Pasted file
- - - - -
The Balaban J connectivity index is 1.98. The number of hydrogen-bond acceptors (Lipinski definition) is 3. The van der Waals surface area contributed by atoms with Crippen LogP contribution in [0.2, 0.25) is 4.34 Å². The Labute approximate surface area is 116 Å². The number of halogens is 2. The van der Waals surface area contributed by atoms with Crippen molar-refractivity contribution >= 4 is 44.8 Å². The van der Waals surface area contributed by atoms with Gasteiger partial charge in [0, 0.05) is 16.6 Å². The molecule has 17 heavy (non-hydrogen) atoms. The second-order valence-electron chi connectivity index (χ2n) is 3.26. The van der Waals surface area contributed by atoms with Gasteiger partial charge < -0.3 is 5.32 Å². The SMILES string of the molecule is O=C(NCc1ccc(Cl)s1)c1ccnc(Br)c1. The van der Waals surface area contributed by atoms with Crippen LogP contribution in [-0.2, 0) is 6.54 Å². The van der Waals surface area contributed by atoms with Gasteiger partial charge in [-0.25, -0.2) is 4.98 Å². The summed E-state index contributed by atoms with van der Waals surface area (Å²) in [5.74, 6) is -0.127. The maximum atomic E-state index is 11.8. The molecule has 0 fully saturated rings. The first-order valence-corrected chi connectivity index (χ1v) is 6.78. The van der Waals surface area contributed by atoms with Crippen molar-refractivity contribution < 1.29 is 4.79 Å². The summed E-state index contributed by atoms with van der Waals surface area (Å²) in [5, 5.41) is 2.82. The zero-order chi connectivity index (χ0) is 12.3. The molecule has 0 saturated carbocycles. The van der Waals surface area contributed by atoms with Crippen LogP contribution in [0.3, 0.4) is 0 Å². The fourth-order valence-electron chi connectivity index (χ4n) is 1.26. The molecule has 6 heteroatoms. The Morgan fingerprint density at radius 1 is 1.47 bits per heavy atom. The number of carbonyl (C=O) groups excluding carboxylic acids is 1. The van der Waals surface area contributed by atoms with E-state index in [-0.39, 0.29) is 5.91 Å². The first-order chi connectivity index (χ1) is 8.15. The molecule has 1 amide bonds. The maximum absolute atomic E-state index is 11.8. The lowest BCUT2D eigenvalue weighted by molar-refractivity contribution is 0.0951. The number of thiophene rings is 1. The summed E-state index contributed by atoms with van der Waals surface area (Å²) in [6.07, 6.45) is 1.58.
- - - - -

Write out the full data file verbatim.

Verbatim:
The Balaban J connectivity index is 1.98. The number of hydrogen-bond acceptors (Lipinski definition) is 3. The van der Waals surface area contributed by atoms with Crippen LogP contribution in [0.2, 0.25) is 4.34 Å². The Labute approximate surface area is 116 Å². The number of halogens is 2. The van der Waals surface area contributed by atoms with Crippen molar-refractivity contribution >= 4 is 44.8 Å². The van der Waals surface area contributed by atoms with Gasteiger partial charge in [0, 0.05) is 16.6 Å². The molecule has 17 heavy (non-hydrogen) atoms. The second-order valence-electron chi connectivity index (χ2n) is 3.26. The van der Waals surface area contributed by atoms with Gasteiger partial charge < -0.3 is 5.32 Å². The SMILES string of the molecule is O=C(NCc1ccc(Cl)s1)c1ccnc(Br)c1. The van der Waals surface area contributed by atoms with Crippen LogP contribution in [-0.2, 0) is 6.54 Å². The van der Waals surface area contributed by atoms with Gasteiger partial charge in [-0.25, -0.2) is 4.98 Å². The summed E-state index contributed by atoms with van der Waals surface area (Å²) in [5.74, 6) is -0.127. The maximum atomic E-state index is 11.8. The molecule has 0 fully saturated rings. The first-order valence-corrected chi connectivity index (χ1v) is 6.78. The van der Waals surface area contributed by atoms with Crippen molar-refractivity contribution < 1.29 is 4.79 Å². The summed E-state index contributed by atoms with van der Waals surface area (Å²) in [5, 5.41) is 2.82. The zero-order chi connectivity index (χ0) is 12.3. The molecule has 0 saturated carbocycles. The van der Waals surface area contributed by atoms with Crippen LogP contribution in [0.3, 0.4) is 0 Å². The fourth-order valence-electron chi connectivity index (χ4n) is 1.26. The molecule has 6 heteroatoms. The Morgan fingerprint density at radius 1 is 1.47 bits per heavy atom. The number of carbonyl (C=O) groups excluding carboxylic acids is 1. The van der Waals surface area contributed by atoms with E-state index in [-0.39, 0.29) is 5.91 Å². The first-order chi connectivity index (χ1) is 8.15. The molecule has 1 amide bonds. The maximum absolute atomic E-state index is 11.8. The lowest BCUT2D eigenvalue weighted by molar-refractivity contribution is 0.0951. The number of thiophene rings is 1. The summed E-state index contributed by atoms with van der Waals surface area (Å²) in [6.07, 6.45) is 1.58.